The northern Baja Sur coastline, with the Sierra Giganta, is a mountainous desert unlike it's pancake-flat southern relative. Tonight I get to walk the ~1/2 mile back down the bay and dinghy back out to Rebel Heart, double checking the ground tackle before a couple of cells show up from a non-formed tropical storm that's showing up tomorrow. 

Would I rather be doing something else tonight? Of course. But do I get to spend more time with my kids than any other person I know? Yep. Have I seen more in the last year than anyone else I know? Yep. Does my eldest child feel as comfortable in a third world shack as a first world mansion? Yep. Have Charlotte and I learned a ton about ourselves and experienced so much we don't even know where to begin talking about it? Absolutely.

Time to head out, clouds are coming over the mountain tops and sundown is in a couple of hours.

Saturday
Aug242013

now reading: Empires of Light, inspired by Epic Rap Battles of History

Before we left La Paz for our one week sail-a-thon to Puerto Escondido I made sure to load up my Kindle with some new books. One distinct advantage to being Internet-less is that you can read a lot. If you don't think you have enough time to read, add up the time you spend behind a computer or television watching anything: there's your reading time.

Like most things worth doing, reading is not as inherently fun as playing XBox or watching animated gif's on social media of people doing stupid things. But also like most things worth doing, reading is in fact good for you. Ten hours a week of bullshitting online, just cut in half, would give you 130,000 pages in a year (5 hours a week)(52 weeks)(50 pages an hour average), or ~43 books.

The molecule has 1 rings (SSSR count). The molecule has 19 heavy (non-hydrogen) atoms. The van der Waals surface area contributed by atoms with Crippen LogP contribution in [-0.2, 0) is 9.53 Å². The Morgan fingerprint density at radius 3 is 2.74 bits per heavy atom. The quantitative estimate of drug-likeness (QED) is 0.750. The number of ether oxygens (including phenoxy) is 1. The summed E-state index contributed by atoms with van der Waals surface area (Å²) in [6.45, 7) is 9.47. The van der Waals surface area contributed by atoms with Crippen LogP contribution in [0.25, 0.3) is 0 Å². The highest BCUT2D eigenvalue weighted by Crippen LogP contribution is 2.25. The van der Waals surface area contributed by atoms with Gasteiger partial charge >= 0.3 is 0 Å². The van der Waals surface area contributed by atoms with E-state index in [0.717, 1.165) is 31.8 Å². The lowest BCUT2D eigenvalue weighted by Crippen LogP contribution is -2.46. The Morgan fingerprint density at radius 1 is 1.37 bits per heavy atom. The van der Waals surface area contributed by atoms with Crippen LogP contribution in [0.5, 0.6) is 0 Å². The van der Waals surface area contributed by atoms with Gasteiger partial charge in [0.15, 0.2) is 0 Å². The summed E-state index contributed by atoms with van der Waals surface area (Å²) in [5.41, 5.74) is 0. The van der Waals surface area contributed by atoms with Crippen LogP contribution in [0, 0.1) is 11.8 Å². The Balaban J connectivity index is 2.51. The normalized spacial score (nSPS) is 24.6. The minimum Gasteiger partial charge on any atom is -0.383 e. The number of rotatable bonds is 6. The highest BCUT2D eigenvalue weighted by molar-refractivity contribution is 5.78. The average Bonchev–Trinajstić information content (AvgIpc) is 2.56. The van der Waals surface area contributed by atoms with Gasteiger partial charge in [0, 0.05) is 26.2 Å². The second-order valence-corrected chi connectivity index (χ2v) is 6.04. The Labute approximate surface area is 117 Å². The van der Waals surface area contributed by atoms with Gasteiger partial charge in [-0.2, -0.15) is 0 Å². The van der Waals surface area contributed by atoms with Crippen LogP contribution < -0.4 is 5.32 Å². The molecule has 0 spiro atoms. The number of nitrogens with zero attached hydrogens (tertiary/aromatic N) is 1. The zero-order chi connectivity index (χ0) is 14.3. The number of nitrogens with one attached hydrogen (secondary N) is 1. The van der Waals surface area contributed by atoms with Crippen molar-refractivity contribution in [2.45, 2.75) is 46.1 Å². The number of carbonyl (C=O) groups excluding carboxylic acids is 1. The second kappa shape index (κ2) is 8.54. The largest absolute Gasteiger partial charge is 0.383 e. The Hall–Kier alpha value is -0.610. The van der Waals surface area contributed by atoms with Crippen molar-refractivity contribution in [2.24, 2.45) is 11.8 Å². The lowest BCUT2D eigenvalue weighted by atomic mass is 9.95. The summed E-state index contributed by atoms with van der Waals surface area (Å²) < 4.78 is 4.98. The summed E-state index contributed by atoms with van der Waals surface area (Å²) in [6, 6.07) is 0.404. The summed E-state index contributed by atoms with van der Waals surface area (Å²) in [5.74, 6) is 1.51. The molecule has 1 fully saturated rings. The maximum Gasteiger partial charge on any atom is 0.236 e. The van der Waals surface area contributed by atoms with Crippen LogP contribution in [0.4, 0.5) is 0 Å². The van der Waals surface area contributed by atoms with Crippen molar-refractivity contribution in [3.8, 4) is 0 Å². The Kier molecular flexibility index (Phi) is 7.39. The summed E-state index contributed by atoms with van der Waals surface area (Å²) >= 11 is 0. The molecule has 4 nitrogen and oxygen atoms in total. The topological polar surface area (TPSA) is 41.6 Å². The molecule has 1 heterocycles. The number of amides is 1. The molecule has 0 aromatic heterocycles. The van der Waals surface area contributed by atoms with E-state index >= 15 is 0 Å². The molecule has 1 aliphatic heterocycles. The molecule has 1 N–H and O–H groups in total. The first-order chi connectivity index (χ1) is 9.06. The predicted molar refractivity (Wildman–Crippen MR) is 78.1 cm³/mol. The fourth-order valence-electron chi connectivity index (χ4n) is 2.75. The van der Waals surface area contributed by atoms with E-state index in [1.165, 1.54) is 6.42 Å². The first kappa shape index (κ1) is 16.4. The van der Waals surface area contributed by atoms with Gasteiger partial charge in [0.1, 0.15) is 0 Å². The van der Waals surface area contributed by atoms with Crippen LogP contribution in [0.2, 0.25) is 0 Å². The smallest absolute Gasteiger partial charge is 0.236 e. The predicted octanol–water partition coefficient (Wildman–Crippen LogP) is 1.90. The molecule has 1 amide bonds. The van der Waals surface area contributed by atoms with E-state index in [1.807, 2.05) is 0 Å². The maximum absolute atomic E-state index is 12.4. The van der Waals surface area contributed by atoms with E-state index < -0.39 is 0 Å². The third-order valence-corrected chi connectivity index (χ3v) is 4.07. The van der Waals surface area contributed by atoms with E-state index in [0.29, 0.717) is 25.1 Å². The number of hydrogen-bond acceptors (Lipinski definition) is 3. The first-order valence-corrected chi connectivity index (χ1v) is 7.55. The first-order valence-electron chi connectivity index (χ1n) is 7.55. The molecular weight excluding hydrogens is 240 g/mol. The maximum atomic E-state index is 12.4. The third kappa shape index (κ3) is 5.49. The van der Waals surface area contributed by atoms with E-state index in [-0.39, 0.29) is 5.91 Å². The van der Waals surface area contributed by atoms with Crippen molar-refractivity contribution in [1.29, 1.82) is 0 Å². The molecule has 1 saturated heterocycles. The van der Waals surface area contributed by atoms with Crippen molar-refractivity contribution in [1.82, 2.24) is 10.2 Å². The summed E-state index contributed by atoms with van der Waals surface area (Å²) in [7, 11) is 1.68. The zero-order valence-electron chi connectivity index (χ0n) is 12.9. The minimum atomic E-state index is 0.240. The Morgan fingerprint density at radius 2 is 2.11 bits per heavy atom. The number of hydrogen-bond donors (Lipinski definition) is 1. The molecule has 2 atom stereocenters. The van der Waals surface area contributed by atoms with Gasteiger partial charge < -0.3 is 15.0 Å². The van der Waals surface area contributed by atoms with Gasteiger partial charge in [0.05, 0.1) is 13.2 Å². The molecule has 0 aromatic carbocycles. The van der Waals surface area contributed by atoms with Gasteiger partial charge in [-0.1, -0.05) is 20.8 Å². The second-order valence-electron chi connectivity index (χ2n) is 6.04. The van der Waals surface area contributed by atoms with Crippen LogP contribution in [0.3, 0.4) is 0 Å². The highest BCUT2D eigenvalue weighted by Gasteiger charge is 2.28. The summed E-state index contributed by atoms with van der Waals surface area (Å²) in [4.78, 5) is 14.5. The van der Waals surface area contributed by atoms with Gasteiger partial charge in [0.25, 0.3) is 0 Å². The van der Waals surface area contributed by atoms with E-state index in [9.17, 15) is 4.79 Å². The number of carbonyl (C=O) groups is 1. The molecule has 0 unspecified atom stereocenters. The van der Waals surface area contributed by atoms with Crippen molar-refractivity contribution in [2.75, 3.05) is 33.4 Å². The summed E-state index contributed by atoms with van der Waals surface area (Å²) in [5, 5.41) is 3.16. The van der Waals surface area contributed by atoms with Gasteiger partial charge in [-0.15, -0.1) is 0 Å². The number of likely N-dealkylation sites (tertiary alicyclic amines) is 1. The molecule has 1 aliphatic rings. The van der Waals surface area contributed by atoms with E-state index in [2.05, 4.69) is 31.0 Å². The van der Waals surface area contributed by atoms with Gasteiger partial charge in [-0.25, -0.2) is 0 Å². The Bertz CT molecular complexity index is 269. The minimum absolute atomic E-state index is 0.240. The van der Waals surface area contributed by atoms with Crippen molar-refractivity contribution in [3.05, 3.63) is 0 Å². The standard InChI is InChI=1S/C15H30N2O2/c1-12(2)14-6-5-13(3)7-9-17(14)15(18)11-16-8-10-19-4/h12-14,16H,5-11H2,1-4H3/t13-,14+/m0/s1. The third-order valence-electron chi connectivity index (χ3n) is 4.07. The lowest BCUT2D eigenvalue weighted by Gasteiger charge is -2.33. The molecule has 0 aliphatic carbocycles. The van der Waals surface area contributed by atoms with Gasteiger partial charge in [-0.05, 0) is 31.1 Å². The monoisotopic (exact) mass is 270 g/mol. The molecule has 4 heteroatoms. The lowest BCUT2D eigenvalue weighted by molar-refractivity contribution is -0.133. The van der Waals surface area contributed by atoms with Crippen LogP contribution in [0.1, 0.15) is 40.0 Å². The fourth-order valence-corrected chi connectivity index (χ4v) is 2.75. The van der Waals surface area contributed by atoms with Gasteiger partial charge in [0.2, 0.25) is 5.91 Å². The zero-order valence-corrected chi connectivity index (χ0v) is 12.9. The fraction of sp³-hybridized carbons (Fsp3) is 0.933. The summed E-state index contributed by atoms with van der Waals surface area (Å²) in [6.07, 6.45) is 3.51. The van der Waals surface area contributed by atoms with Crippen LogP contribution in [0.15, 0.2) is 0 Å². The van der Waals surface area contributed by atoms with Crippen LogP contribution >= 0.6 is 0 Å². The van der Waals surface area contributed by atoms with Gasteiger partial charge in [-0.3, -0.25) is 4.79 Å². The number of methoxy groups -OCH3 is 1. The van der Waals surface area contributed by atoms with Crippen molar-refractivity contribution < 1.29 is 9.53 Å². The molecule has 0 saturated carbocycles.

To provide some background, I'm a huge fan of Epic Rap Battles of History and can probably watch them all, every day, and laugh just as hard. Some are better than others, but overall I think ERB (its acronym) is a great example of how a half a dozen people with a camera and some software can rival the entertainment quality of a "real" production system. It was therefore quite normal for me to stumble across one of their recent clips: Thomas Edison vs Nikola Tesla.

I laughed and in general I knew that Tesla was the iconic unsung scientist. I read about the Philadelphia Experiment: the USS Eldridge equipped with Tesla coils phasing in and out of space-time. I had what I would refer to as a History Channel level of knowledge of the subject: poor. So I decided that it would be a fine time to read about the people and technology that makes the very thing I'm typing on, and you're reading on, work.

I wanted something that would put Tesla and Edison into context and I got that, plus much more. Empires of Light if anything is rather lacking in the technical whatcha-ma-jigs that actually went into, and go into, the production and consumption of electricity. Intstead it's a tale of soulless corporate tycoons in the Gilded Age, generally benevolant robber barons, all-American worth ethic, and the heavy tax paid by those with unmanaged talent

The real story of Tesla, Edison, and Westinghouse is that they weren't in a vacuum. Politics, circumstances, and random happenings of fate sometimes defined their paths as much as did their talents. 

As a side note, but one that is sadly relevant, this book was written before the 2007 Financial Crisis and the description and quotes from the Panic of 1893 are eerily familiar. 

In short Empires of Light is not only a history of the harnessing of electricity but also of the many shapes and forms that the American Dream can take.